Friday, March 7, 2014
NEW YORK (AP) — A madam-turned-candidate who faced off against former New York Gov. Eliot Spitzer in the city comptroller's race last year pleaded guilty Friday in a prescription drug-dealing case unveiled in the middle of the campaign.
Kristin Davis admitted to selling sleeping pills, muscle relaxants and anti-anxiety drugs illegally to an FBI informant between January and April 2013. U.S. Attorney Preet Bharara said Davis peddled "hundreds of highly addictive and dangerous prescription pills."
Davis, 38, could face up to five years in prison at a July 25 sentencing, though her lawyer said he'd argue for no prison time for her.
"Today, Ms. Davis took responsibility" for the sales, attorney Daniel Hochheiser said, adding that she was glad to remain free, at least for now, to pursue education and "moving on with her life."
Davis was arrested in August, when she was a third-party candidate in a decidedly unconventional comptroller's race.
Davis, who openly describes herself as an "ex-Manhattan madam," pleaded guilty in 2008 to promoting prostitution and spent about four months in jail. She was arrested weeks after Spitzer was identified as a client of another escort service and resigned as governor. Davis has long said she also provided call girls to Spitzer; her claim hasn't been proven.
Davis then turned her attention from prostitution to politics. Her platform has included decriminalizing prostitution and legalizing and taxing marijuana, and her campaigns have capitalized on her notoriety, her allegations about Spitzer and her made-for-reality-TV persona.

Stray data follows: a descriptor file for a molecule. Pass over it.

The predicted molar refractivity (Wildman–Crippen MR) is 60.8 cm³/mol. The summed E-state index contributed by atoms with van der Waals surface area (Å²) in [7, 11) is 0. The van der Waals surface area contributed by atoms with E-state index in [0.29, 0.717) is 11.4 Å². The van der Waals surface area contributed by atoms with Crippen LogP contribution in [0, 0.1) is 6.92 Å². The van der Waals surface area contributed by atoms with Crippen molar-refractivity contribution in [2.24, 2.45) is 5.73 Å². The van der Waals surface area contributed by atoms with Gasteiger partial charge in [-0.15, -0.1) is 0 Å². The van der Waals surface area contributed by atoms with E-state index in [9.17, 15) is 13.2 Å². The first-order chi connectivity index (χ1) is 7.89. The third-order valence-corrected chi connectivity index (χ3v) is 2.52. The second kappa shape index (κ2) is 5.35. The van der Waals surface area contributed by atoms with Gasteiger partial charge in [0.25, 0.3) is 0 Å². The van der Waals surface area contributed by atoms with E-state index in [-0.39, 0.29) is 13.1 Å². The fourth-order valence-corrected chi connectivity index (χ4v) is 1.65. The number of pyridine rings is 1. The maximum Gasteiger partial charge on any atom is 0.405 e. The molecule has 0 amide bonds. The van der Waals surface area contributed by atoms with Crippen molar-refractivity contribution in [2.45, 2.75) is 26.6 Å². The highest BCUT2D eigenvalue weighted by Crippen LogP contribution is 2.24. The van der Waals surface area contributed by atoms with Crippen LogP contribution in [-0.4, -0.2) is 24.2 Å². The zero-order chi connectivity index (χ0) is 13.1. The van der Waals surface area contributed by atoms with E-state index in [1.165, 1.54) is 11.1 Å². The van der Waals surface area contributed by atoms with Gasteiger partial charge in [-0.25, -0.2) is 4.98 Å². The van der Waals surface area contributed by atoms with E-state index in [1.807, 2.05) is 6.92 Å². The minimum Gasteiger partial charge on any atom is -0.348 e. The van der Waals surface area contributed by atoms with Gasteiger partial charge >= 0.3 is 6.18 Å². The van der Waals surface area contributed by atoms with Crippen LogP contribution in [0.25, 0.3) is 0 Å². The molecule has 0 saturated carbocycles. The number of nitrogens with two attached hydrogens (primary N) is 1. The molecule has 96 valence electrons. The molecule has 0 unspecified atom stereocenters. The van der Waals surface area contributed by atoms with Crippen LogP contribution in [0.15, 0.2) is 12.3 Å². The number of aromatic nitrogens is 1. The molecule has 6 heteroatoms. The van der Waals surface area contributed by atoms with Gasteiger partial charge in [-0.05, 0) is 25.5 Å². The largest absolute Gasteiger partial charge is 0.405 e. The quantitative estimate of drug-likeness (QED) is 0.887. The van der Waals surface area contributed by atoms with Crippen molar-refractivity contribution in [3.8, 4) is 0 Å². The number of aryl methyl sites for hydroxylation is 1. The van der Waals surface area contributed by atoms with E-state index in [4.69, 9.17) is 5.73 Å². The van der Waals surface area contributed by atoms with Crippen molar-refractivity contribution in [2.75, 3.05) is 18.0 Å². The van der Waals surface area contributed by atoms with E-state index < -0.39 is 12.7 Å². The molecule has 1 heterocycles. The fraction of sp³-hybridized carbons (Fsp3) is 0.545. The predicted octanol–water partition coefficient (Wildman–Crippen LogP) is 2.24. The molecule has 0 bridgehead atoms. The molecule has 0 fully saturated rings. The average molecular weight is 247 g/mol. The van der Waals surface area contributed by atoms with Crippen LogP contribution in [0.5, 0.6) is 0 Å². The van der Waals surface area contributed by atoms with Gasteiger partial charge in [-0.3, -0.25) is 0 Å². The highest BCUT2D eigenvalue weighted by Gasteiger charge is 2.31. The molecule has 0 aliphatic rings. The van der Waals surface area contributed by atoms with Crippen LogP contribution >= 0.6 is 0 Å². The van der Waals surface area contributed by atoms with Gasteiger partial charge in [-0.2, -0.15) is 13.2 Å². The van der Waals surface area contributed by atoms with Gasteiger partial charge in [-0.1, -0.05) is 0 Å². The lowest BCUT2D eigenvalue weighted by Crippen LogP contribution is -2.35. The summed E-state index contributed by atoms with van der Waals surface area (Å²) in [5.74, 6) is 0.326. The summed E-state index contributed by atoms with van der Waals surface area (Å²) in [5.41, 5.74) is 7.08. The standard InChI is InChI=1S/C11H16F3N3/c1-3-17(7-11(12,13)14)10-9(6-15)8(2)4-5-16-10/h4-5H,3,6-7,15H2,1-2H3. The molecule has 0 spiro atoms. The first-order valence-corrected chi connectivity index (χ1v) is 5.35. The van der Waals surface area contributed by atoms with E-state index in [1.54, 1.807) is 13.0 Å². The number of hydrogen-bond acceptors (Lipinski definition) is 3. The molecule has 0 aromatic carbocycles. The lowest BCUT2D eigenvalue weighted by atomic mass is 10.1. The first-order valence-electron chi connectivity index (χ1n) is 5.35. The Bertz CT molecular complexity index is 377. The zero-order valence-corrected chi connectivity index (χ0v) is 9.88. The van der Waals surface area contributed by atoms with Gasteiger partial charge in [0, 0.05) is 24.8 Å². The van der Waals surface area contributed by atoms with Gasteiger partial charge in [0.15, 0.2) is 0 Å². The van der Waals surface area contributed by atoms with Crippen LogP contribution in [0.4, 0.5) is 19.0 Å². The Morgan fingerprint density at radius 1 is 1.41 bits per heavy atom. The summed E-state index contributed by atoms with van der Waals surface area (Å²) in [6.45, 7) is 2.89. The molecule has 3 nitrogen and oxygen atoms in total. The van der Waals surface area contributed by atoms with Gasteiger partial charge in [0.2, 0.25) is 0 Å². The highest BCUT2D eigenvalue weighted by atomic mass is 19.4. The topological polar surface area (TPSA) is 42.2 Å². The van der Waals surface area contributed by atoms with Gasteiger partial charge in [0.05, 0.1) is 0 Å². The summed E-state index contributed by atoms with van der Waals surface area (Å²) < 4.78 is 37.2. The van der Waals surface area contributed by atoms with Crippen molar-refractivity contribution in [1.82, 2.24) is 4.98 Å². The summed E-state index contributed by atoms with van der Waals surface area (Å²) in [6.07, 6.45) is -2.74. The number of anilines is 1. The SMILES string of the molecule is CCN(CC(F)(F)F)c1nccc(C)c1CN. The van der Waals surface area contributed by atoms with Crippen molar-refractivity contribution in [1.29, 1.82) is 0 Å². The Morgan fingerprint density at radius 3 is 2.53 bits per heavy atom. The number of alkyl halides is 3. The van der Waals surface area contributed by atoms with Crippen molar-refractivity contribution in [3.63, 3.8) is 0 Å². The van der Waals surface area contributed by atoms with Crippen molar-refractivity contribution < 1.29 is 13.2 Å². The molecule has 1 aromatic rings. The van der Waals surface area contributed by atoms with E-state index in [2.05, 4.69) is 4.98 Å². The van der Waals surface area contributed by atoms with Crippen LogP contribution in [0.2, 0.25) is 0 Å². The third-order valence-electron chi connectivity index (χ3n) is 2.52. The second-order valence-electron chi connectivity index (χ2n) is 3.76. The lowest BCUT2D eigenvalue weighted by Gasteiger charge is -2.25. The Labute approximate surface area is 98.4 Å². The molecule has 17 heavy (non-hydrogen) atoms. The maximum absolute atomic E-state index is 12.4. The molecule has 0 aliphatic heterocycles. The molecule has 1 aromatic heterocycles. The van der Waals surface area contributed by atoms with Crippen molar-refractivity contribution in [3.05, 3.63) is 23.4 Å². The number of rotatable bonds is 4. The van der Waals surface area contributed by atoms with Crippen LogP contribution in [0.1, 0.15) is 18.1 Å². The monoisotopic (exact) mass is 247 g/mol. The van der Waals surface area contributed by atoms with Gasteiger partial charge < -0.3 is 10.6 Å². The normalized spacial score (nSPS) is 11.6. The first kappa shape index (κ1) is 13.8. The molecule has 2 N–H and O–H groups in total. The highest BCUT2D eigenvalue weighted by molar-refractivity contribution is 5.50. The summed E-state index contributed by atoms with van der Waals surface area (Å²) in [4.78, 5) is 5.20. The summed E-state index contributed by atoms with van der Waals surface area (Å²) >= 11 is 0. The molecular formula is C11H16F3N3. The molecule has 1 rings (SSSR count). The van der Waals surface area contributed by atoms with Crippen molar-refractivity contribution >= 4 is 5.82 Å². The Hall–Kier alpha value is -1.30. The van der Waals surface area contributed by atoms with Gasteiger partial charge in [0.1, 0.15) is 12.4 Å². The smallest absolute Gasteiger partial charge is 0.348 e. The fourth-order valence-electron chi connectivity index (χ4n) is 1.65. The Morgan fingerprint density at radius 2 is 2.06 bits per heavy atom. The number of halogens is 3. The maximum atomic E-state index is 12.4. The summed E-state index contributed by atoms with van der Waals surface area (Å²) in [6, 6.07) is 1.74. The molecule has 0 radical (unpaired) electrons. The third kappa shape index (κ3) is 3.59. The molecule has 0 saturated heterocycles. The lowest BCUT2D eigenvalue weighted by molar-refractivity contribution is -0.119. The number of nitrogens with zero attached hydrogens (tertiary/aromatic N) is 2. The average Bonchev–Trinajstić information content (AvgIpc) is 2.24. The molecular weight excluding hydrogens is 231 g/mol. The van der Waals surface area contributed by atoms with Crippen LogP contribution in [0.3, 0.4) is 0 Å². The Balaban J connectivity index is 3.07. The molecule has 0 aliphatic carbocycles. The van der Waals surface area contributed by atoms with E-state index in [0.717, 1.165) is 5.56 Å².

She ran for governor in 2010 as a candidate of her Anti-Prohibition Party, drawing more than 20,000 votes.
Then she launched her comptroller bid last year, three months before Spitzer jumped into the Democratic primary just days before the deadline to file. Davis, who has lambasted Spitzer for years, greeted his candidacy with glee.
"This is our next city comptroller?" she said at the time. She noted that she went to jail for promoting prostitution; Spitzer was never charged with any crime, although he acknowledged patronizing call girls.
Davis' candidacy stalled after her arrest. She ultimately didn't file petitions to get on the ballot, according to the city Board of Elections.
Spitzer lost in the primary to then-Manhattan Borough President Scott Stringer, who went on to win the comptroller's seat.
Associated Press writer Larry Neumeister contributed to this report.